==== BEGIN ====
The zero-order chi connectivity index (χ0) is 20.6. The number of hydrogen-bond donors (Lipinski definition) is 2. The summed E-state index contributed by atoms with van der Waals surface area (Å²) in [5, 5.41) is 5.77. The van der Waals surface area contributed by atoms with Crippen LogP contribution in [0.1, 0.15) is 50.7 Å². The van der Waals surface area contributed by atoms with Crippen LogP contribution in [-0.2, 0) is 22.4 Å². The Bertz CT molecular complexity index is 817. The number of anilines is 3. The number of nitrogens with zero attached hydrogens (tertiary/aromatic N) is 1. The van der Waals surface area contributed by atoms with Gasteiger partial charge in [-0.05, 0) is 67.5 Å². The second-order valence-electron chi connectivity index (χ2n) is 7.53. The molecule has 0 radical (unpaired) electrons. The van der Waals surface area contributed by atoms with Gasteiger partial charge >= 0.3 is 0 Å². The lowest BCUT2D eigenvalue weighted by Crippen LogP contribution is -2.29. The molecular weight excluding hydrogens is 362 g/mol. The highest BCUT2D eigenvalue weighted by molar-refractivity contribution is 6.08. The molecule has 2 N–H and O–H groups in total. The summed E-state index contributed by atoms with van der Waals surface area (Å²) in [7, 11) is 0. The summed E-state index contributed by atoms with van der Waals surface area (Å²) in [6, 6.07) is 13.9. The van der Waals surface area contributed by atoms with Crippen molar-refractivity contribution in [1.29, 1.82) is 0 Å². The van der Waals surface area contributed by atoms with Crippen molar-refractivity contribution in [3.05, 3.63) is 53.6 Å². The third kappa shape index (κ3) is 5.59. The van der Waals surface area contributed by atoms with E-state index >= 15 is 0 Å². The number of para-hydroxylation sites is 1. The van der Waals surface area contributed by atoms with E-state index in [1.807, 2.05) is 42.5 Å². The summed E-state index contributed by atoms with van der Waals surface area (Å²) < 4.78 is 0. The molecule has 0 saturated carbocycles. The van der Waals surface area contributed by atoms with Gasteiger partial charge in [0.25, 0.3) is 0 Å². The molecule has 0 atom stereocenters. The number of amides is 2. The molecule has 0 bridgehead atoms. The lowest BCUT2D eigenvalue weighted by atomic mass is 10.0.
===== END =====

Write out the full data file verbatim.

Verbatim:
The zero-order chi connectivity index (χ0) is 20.6. The number of hydrogen-bond donors (Lipinski definition) is 2. The summed E-state index contributed by atoms with van der Waals surface area (Å²) in [5, 5.41) is 5.77. The van der Waals surface area contributed by atoms with Crippen LogP contribution in [0.1, 0.15) is 50.7 Å². The van der Waals surface area contributed by atoms with Crippen LogP contribution in [-0.2, 0) is 22.4 Å². The Bertz CT molecular complexity index is 817. The number of anilines is 3. The number of nitrogens with zero attached hydrogens (tertiary/aromatic N) is 1. The van der Waals surface area contributed by atoms with Gasteiger partial charge in [-0.05, 0) is 67.5 Å². The second-order valence-electron chi connectivity index (χ2n) is 7.53. The molecule has 0 radical (unpaired) electrons. The van der Waals surface area contributed by atoms with Gasteiger partial charge >= 0.3 is 0 Å². The lowest BCUT2D eigenvalue weighted by Crippen LogP contribution is -2.29. The molecular weight excluding hydrogens is 362 g/mol. The highest BCUT2D eigenvalue weighted by molar-refractivity contribution is 6.08. The molecule has 2 N–H and O–H groups in total. The summed E-state index contributed by atoms with van der Waals surface area (Å²) in [7, 11) is 0. The summed E-state index contributed by atoms with van der Waals surface area (Å²) in [6, 6.07) is 13.9. The van der Waals surface area contributed by atoms with Crippen molar-refractivity contribution in [1.29, 1.82) is 0 Å². The van der Waals surface area contributed by atoms with Crippen molar-refractivity contribution in [3.05, 3.63) is 53.6 Å². The third kappa shape index (κ3) is 5.59. The van der Waals surface area contributed by atoms with E-state index >= 15 is 0 Å². The number of para-hydroxylation sites is 1. The van der Waals surface area contributed by atoms with E-state index in [1.807, 2.05) is 42.5 Å². The summed E-state index contributed by atoms with van der Waals surface area (Å²) < 4.78 is 0. The molecule has 0 saturated carbocycles. The van der Waals surface area contributed by atoms with Gasteiger partial charge in [0.25, 0.3) is 0 Å². The molecule has 0 atom stereocenters. The number of amides is 2. The molecule has 0 bridgehead atoms. The lowest BCUT2D eigenvalue weighted by atomic mass is 10.0.